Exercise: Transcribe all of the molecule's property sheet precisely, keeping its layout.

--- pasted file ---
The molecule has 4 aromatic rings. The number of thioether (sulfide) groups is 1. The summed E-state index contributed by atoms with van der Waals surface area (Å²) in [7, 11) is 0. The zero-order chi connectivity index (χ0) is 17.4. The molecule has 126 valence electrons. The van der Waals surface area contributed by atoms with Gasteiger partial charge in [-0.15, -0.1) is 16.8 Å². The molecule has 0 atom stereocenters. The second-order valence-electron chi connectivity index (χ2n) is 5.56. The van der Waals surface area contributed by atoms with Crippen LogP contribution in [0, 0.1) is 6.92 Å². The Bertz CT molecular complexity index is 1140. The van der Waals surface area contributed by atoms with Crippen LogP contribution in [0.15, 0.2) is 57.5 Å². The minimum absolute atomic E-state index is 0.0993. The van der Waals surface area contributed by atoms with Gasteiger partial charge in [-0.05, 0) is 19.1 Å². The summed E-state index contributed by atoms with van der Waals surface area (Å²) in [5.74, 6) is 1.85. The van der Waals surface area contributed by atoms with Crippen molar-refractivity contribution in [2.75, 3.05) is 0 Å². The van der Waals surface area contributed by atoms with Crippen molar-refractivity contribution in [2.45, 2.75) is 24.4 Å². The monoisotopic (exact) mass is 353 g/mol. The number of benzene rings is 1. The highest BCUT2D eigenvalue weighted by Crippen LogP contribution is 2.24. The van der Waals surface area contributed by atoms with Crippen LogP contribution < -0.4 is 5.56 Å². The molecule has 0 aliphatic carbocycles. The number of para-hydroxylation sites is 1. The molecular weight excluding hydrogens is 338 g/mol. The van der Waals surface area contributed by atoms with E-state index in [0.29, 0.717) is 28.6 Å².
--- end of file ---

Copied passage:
The molecule has 4 aromatic rings. The number of thioether (sulfide) groups is 1. The summed E-state index contributed by atoms with van der Waals surface area (Å²) in [7, 11) is 0. The zero-order chi connectivity index (χ0) is 17.4. The molecule has 126 valence electrons. The van der Waals surface area contributed by atoms with Gasteiger partial charge in [-0.15, -0.1) is 16.8 Å². The molecule has 0 atom stereocenters. The second-order valence-electron chi connectivity index (χ2n) is 5.56. The van der Waals surface area contributed by atoms with Crippen LogP contribution in [0, 0.1) is 6.92 Å². The Bertz CT molecular complexity index is 1140. The van der Waals surface area contributed by atoms with Crippen LogP contribution in [0.15, 0.2) is 57.5 Å². The minimum absolute atomic E-state index is 0.0993. The van der Waals surface area contributed by atoms with Gasteiger partial charge in [-0.05, 0) is 19.1 Å². The summed E-state index contributed by atoms with van der Waals surface area (Å²) in [5.74, 6) is 1.85. The van der Waals surface area contributed by atoms with Crippen molar-refractivity contribution in [2.75, 3.05) is 0 Å². The van der Waals surface area contributed by atoms with Crippen molar-refractivity contribution in [2.45, 2.75) is 24.4 Å². The monoisotopic (exact) mass is 353 g/mol. The number of benzene rings is 1. The highest BCUT2D eigenvalue weighted by Crippen LogP contribution is 2.24. The van der Waals surface area contributed by atoms with Crippen LogP contribution < -0.4 is 5.56 Å². The molecule has 0 aliphatic carbocycles. The number of para-hydroxylation sites is 1. The molecular weight excluding hydrogens is 338 g/mol. The van der Waals surface area contributed by atoms with E-state index in [0.29, 0.717) is 28.6 Å².